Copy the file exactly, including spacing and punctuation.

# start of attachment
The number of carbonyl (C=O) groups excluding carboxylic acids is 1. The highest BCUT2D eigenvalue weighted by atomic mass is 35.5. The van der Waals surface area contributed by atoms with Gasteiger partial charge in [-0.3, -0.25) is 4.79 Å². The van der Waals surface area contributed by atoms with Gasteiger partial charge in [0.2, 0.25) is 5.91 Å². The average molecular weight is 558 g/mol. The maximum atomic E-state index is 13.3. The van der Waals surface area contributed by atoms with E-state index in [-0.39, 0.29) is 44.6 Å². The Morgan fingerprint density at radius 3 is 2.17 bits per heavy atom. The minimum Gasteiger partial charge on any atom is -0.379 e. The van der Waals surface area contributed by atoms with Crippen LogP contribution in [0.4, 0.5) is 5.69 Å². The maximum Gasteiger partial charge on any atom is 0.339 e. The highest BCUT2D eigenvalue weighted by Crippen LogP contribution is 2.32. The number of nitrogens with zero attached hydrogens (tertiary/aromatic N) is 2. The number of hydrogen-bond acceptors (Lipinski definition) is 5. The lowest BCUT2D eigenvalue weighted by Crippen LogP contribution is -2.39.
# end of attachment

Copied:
The number of carbonyl (C=O) groups excluding carboxylic acids is 1. The highest BCUT2D eigenvalue weighted by atomic mass is 35.5. The van der Waals surface area contributed by atoms with Gasteiger partial charge in [-0.3, -0.25) is 4.79 Å². The van der Waals surface area contributed by atoms with Gasteiger partial charge in [0.2, 0.25) is 5.91 Å². The average molecular weight is 558 g/mol. The maximum atomic E-state index is 13.3. The van der Waals surface area contributed by atoms with E-state index in [-0.39, 0.29) is 44.6 Å². The Morgan fingerprint density at radius 3 is 2.17 bits per heavy atom. The minimum Gasteiger partial charge on any atom is -0.379 e. The van der Waals surface area contributed by atoms with Crippen LogP contribution in [0.4, 0.5) is 5.69 Å². The maximum Gasteiger partial charge on any atom is 0.339 e. The highest BCUT2D eigenvalue weighted by Crippen LogP contribution is 2.32. The number of nitrogens with zero attached hydrogens (tertiary/aromatic N) is 2. The number of hydrogen-bond acceptors (Lipinski definition) is 5. The lowest BCUT2D eigenvalue weighted by Crippen LogP contribution is -2.39.